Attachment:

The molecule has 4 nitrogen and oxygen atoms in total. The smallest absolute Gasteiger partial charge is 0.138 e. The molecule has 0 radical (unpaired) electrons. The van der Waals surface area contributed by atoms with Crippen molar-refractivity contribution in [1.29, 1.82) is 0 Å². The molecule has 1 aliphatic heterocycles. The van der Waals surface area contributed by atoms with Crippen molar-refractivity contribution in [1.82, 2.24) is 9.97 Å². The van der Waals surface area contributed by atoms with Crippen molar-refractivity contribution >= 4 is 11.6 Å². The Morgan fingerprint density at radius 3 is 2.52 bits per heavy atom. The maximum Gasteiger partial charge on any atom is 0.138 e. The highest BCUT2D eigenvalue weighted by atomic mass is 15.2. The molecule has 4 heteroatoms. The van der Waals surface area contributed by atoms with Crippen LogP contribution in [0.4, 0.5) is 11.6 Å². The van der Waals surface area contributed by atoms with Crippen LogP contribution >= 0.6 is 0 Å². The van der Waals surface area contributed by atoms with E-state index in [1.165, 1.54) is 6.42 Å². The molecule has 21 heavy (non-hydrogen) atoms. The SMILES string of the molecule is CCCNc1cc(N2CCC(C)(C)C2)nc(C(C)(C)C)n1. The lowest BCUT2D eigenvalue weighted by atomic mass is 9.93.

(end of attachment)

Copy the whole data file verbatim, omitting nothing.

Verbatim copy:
The molecule has 4 nitrogen and oxygen atoms in total. The smallest absolute Gasteiger partial charge is 0.138 e. The molecule has 0 radical (unpaired) electrons. The van der Waals surface area contributed by atoms with Crippen molar-refractivity contribution in [1.29, 1.82) is 0 Å². The molecule has 1 aliphatic heterocycles. The van der Waals surface area contributed by atoms with Crippen molar-refractivity contribution in [1.82, 2.24) is 9.97 Å². The van der Waals surface area contributed by atoms with Crippen molar-refractivity contribution >= 4 is 11.6 Å². The Morgan fingerprint density at radius 3 is 2.52 bits per heavy atom. The maximum Gasteiger partial charge on any atom is 0.138 e. The highest BCUT2D eigenvalue weighted by atomic mass is 15.2. The molecule has 4 heteroatoms. The van der Waals surface area contributed by atoms with Crippen LogP contribution in [0.4, 0.5) is 11.6 Å². The van der Waals surface area contributed by atoms with Crippen LogP contribution >= 0.6 is 0 Å². The van der Waals surface area contributed by atoms with E-state index in [1.165, 1.54) is 6.42 Å². The molecule has 21 heavy (non-hydrogen) atoms. The SMILES string of the molecule is CCCNc1cc(N2CCC(C)(C)C2)nc(C(C)(C)C)n1. The lowest BCUT2D eigenvalue weighted by atomic mass is 9.93.